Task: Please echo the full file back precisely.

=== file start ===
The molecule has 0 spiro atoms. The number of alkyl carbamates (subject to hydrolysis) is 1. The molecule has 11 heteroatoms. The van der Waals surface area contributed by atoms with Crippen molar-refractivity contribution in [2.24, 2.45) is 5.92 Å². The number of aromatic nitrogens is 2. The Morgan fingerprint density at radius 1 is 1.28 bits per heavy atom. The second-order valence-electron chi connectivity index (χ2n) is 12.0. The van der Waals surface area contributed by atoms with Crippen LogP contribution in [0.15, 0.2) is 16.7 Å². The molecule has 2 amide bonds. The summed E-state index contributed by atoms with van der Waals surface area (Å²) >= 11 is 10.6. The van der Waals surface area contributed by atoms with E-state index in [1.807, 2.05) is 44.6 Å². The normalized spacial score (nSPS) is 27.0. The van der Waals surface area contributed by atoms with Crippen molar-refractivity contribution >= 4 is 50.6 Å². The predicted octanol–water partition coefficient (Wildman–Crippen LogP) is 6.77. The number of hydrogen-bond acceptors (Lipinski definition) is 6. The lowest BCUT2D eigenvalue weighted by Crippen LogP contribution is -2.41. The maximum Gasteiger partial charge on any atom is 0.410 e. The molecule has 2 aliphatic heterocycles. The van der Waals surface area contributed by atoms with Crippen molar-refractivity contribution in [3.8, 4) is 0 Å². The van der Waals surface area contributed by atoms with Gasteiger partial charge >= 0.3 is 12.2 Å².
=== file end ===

The molecule has 0 spiro atoms. The number of alkyl carbamates (subject to hydrolysis) is 1. The molecule has 11 heteroatoms. The van der Waals surface area contributed by atoms with Crippen molar-refractivity contribution in [2.24, 2.45) is 5.92 Å². The number of aromatic nitrogens is 2. The Morgan fingerprint density at radius 1 is 1.28 bits per heavy atom. The second-order valence-electron chi connectivity index (χ2n) is 12.0. The van der Waals surface area contributed by atoms with Crippen LogP contribution in [0.15, 0.2) is 16.7 Å². The molecule has 2 amide bonds. The summed E-state index contributed by atoms with van der Waals surface area (Å²) >= 11 is 10.6. The van der Waals surface area contributed by atoms with E-state index in [1.807, 2.05) is 44.6 Å². The normalized spacial score (nSPS) is 27.0. The van der Waals surface area contributed by atoms with Crippen molar-refractivity contribution >= 4 is 50.6 Å². The predicted octanol–water partition coefficient (Wildman–Crippen LogP) is 6.77. The number of hydrogen-bond acceptors (Lipinski definition) is 6. The lowest BCUT2D eigenvalue weighted by Crippen LogP contribution is -2.41. The maximum Gasteiger partial charge on any atom is 0.410 e. The molecule has 2 aliphatic heterocycles. The van der Waals surface area contributed by atoms with Crippen molar-refractivity contribution in [3.8, 4) is 0 Å². The van der Waals surface area contributed by atoms with Gasteiger partial charge >= 0.3 is 12.2 Å².